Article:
Oh, it felt great. No last minute adds off the waiver to save my lineup from being just destroyed. No more reading articles telling me who to sit, start or drop.

“Do you wanna join my fantasy football league?”

I wasn’t actively seeking out a league to join. I had resigned myself to the idea of just being a fan. But, being competitive I wasn’t going to say no when asked.

With my enthusiasm for the game at a new low, I did no research as to who is hot and poised to have a stellar year. I didn’t give a damn about sleepers or great gets in the later rounds.

I lucked out and got the first overall pick of the draft, choosing David Johnson. I opted out of Le’veon Bell and Antonio Brown because I didn’t want to feel so conflicted when they undoubtedly obliterate my beloved Ravens twice a season.

I continued to pick the highest ranked players for each position I needed to fill. I tended to lean towards players I had at least seen on the field.

Towards the later rounds, after I had filled my lineup and got a couple skill positions on my bench, it became a mad dash to grab the shiniest turd left in the pile.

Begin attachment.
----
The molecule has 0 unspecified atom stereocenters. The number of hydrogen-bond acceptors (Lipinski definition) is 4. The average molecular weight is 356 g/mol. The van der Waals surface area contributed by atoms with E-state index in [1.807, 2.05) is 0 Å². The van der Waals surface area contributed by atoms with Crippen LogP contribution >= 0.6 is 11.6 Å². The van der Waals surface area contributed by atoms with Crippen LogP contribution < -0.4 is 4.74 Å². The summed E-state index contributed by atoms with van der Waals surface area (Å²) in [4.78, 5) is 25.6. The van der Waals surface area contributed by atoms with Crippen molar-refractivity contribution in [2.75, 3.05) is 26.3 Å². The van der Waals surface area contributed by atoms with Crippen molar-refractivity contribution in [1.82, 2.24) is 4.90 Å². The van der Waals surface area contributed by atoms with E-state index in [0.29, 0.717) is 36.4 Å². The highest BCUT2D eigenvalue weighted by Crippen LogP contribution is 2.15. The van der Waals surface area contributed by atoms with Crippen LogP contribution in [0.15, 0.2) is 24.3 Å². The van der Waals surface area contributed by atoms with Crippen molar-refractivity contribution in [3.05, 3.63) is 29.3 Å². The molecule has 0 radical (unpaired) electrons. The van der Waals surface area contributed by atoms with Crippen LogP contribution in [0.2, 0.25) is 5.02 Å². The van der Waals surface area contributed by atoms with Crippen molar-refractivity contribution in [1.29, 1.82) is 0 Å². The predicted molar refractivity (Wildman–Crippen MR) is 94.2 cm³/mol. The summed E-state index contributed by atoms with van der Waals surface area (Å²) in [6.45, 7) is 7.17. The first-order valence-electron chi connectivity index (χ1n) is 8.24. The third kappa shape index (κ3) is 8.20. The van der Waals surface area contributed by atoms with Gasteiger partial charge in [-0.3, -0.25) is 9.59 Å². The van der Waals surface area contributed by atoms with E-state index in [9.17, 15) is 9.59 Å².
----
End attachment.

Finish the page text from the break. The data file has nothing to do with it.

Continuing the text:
Will I do good this season? Who cares. I hope I win just so I can talk crap to my friends.


Wichita Lineman, Matt Crow

QB-Aaron Rodgers

WR-Jordy Nelson

WR-Keenan Allen

RB- Jay Ajayi

RB- Marshawn Lynch

TE-Rob Gronkowski

FLEX/WR-Larry Fitzgerald

K-Cairo Santos

DEF-Kansas City

Picking seventh overall in a fantasy draft is a little lower than I’m used to — all the big names like David Johnson or Antonio Brown are off the board.

I took quarterback Jay Ajayi from the Miami Dolphins, who finished the season strong last year with Ryan Tannehill out for the season. He should get more snaps than a fresh-out-of-retirement Jay Cutler.

In the second round, I took Jordy Nelson. Dez Bryant was still on the board — no offence to Dak Prescott, but Aaron Rodger passing game gives you a higher upside.

By the third round, Rob Gronkowski still hadn’t been picked. For the record, there are only two tight ends worth taking in the first eight rounds — Gronk and Travis Kelce. I’ve seen both go in the first and second rounds in previous drafts. Third is a steal.

For my fourth pick, I took the top quarterback in the league, Aaron Rodgers. I wouldn’t normally take a quarterback high, but if Rodgers or Brady are available, they’re hard to pass up. I think it’s worth picking one of them over a mediocre running back or wide receiver — especially in a league that rewards quarterbacks for extra passing.

My later picks were a mix of running back and wide receivers — Keenan Allen back from a season ending injury and Marshawn Lynch out of retirement to play for his home town-team. Both players are worth the roster space in case they return to their former selves.

In the end, I might have spread myself a little thin, but I prefer not to put all my eggs in one basket.